Apple’s OS X El Capitan is slated for release in fall, and with this season right around the corner, the OS will soon be available for those who wish to install it. While it is largely similar to OS X Yosemite, El Capitan does include a number of improvements that should enhance both your workflow and the overall snappiness of the OS. These alone may be good reasons to upgrade, but as with any upgrade or update, there is always a chance that something may go wrong when you install it, so it is good to take a few steps to help prevent this.
Check whether your Mac will run it
Generally the first step is to ensure your Mac is capable of running a software update; however, this should be a pretty seamless concern for a couple of reasons. For one, the system requirements for El Capitan are the same as those for Yosemite, so if you have Yosemite installed, then you will only benefit from the enhancements offered by El Capitan. Secondly, when you purchase the upgrade (for free) from the App Store, the update should screen your system for compatibility and issue a warning if an incompatibility is detected.
- iMac (Mid 2007 or newer)
- MacBook Air (Late 2008 or newer)
- MacBook (Late 2008 Aluminum, or Early 2009 or newer)
- Mac mini (Early 2009 or newer)
- MacBook Pro (Mid/Late 2007 or newer)
- Mac Pro (Early 2008 or newer)
- Xserve (Early 2009)
General preparation for OS X upgrades
If your system checks out, then now is the time to ensure your Mac is prepared for the upgrade. This primarily means to check your current software installations for compatibility, but also to check your system for any current problems, and address them as best you can.
First, be sure in the upcoming weeks that you use developer-provided updaters to regularly check for and install the latest updates for your various applications, especially if they are background tools like firewalls, system scanners, system tweaks and “haxies,” or other lower-level modifiers that require kernel extensions or other modifiers. Open your programs or associated utilities, and look in the menus or preference panes for any updating routines, and be sure you install the latest versions. To determine what is installed, check the menu bar for various menu extras, and open both your Applications folder and the Utilities folder on your system, display the contents in list view, and then scroll through them. If there are any programs you do not use, look into removing them, but otherwise spend some time searching each on the App Store or the Internet, and be sure every one is updated.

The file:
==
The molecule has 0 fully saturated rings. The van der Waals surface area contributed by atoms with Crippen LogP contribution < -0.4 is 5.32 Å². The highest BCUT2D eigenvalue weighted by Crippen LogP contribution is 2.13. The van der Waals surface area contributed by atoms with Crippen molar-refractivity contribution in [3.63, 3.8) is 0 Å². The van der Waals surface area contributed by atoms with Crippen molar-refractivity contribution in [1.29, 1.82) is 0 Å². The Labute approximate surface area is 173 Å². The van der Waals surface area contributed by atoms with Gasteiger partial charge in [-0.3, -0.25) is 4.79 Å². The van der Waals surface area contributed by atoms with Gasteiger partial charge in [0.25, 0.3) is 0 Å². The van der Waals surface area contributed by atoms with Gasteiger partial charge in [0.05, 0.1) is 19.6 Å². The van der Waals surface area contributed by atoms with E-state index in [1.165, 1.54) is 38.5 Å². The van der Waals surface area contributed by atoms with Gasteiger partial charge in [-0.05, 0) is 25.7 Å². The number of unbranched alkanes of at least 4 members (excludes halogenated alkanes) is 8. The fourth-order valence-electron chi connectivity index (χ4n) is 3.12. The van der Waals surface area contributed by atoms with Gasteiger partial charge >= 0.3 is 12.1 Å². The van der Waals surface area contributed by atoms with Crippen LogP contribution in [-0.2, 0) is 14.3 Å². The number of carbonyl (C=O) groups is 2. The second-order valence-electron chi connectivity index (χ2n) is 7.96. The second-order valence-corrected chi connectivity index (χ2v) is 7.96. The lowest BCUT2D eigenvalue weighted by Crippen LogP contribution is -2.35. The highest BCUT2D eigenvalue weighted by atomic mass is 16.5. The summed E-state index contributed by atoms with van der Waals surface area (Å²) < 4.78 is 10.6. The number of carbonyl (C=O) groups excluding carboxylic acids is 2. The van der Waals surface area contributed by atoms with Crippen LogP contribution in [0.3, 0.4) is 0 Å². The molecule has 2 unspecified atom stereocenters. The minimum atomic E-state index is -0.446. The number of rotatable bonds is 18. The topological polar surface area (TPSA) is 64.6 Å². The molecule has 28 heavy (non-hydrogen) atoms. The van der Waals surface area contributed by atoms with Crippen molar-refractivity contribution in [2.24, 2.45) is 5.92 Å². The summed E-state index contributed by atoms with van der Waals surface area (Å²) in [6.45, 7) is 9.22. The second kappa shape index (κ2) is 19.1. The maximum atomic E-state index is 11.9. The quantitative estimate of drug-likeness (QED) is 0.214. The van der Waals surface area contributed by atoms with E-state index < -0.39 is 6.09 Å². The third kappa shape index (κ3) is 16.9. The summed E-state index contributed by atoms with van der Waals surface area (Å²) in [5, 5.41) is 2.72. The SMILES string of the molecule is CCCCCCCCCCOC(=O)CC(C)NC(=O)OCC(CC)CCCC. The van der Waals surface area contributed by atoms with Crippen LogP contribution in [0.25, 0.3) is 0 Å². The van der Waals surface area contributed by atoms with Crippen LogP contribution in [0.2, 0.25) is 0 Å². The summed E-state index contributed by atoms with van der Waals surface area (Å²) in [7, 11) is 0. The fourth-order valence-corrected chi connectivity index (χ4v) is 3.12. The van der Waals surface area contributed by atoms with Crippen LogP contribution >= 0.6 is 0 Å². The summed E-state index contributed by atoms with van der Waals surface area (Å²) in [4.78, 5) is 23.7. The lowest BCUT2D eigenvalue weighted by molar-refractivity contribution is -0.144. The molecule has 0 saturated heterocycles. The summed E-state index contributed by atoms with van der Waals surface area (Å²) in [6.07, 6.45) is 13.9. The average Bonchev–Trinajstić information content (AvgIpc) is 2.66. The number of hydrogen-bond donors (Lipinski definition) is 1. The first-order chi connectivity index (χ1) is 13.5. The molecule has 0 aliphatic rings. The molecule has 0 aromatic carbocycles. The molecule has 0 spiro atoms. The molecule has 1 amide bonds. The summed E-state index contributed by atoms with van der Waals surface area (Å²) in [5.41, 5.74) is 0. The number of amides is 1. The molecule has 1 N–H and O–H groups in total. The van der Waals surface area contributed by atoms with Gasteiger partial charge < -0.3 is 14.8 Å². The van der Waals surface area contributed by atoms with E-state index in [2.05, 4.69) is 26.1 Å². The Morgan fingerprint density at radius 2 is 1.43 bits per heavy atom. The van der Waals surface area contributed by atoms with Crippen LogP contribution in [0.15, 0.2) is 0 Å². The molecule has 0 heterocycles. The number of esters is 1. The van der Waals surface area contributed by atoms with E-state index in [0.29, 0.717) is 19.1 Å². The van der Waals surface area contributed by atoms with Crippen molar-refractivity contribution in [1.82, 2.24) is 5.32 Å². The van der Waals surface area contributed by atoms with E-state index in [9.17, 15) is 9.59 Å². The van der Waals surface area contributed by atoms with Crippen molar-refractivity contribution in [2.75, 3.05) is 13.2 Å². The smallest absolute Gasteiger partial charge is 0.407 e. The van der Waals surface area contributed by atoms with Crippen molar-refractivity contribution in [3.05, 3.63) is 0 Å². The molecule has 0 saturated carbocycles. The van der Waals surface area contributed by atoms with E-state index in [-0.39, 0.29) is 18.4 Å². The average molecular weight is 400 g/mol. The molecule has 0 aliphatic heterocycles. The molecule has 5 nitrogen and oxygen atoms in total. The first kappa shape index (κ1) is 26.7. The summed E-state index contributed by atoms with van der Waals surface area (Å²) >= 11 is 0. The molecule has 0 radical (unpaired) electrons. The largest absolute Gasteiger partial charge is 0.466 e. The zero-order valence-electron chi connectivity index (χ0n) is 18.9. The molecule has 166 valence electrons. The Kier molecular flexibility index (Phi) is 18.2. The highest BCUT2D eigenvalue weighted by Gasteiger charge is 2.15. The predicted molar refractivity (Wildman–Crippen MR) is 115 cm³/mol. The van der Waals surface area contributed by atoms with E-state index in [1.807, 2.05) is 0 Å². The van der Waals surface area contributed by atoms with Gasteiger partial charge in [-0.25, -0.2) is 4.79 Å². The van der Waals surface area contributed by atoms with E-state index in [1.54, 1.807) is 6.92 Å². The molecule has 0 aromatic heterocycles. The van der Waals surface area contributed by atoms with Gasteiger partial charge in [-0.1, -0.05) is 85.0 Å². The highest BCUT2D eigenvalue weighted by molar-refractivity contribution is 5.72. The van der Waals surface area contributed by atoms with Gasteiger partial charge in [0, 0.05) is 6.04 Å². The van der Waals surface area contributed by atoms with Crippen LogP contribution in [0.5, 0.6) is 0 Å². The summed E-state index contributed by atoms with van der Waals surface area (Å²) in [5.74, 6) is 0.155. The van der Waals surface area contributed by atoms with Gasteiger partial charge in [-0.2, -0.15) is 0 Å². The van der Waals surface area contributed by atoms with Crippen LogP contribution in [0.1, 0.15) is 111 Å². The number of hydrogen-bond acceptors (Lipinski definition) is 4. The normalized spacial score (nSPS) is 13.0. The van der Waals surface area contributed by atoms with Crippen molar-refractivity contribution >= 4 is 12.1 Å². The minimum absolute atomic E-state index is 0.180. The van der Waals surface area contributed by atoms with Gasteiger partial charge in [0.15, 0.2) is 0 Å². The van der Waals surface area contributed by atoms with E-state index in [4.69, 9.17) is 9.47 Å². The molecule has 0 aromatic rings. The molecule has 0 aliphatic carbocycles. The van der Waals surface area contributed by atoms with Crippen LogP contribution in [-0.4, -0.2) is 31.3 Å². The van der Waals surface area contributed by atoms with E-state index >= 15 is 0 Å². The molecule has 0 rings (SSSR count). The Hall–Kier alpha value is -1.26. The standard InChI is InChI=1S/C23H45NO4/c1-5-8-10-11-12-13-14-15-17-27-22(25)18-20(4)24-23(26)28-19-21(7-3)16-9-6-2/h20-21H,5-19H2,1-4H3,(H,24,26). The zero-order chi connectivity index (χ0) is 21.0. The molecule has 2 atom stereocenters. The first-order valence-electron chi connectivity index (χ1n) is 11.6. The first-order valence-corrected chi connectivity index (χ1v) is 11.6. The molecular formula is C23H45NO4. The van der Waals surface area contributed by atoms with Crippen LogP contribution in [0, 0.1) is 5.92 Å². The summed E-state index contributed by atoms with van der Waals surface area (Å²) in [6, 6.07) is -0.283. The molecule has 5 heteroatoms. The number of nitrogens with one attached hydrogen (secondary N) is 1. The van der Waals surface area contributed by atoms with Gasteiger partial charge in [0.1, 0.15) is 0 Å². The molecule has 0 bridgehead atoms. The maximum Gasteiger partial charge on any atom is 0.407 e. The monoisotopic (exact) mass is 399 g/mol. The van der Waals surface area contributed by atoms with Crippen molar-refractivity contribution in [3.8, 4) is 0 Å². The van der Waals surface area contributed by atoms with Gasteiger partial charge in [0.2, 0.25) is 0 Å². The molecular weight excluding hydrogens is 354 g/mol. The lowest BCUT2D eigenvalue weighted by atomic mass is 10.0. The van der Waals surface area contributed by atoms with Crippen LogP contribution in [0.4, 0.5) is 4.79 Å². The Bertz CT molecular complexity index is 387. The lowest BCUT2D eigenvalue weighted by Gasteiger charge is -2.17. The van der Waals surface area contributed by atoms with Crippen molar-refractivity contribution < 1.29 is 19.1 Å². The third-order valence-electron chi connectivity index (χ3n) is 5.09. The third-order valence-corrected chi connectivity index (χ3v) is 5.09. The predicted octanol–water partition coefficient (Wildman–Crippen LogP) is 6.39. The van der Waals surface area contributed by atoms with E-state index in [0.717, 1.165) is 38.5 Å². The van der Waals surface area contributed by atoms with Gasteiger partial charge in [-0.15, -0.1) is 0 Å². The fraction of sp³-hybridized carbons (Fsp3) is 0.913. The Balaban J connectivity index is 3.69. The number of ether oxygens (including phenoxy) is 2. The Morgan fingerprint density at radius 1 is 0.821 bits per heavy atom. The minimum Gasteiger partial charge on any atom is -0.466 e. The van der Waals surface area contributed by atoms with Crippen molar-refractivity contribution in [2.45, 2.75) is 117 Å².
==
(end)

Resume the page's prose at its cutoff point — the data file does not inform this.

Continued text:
Next, check your Mac for any errors before updating. In general, this means that if you are experiencing current problems, look into fixing them first. This can be anything from a general slow-down, to applications unexpectedly quitting. Granted sometimes installing an upgrade will overwrite problematic system files and fix problems, so its not necessarily a requirement to fix current issues, but do give it your best effort before installing an entire OS upgrade. Some of the fixes you can look into are the following:
- Free up hard drive space by clearing out items from your Downloads folder, or other locations where you might be storing files that are more temporary in nature.
- Use Disk Utility to check your boot drive for errors.
- Uninstall old or incompatible hardware.
- Consider scanning your system for malware using a reputable and light-weight malware scanner, such as Sophos home edition, or MalwareBytes’ Anti-Malware for Mac (formerly AdwareMedic).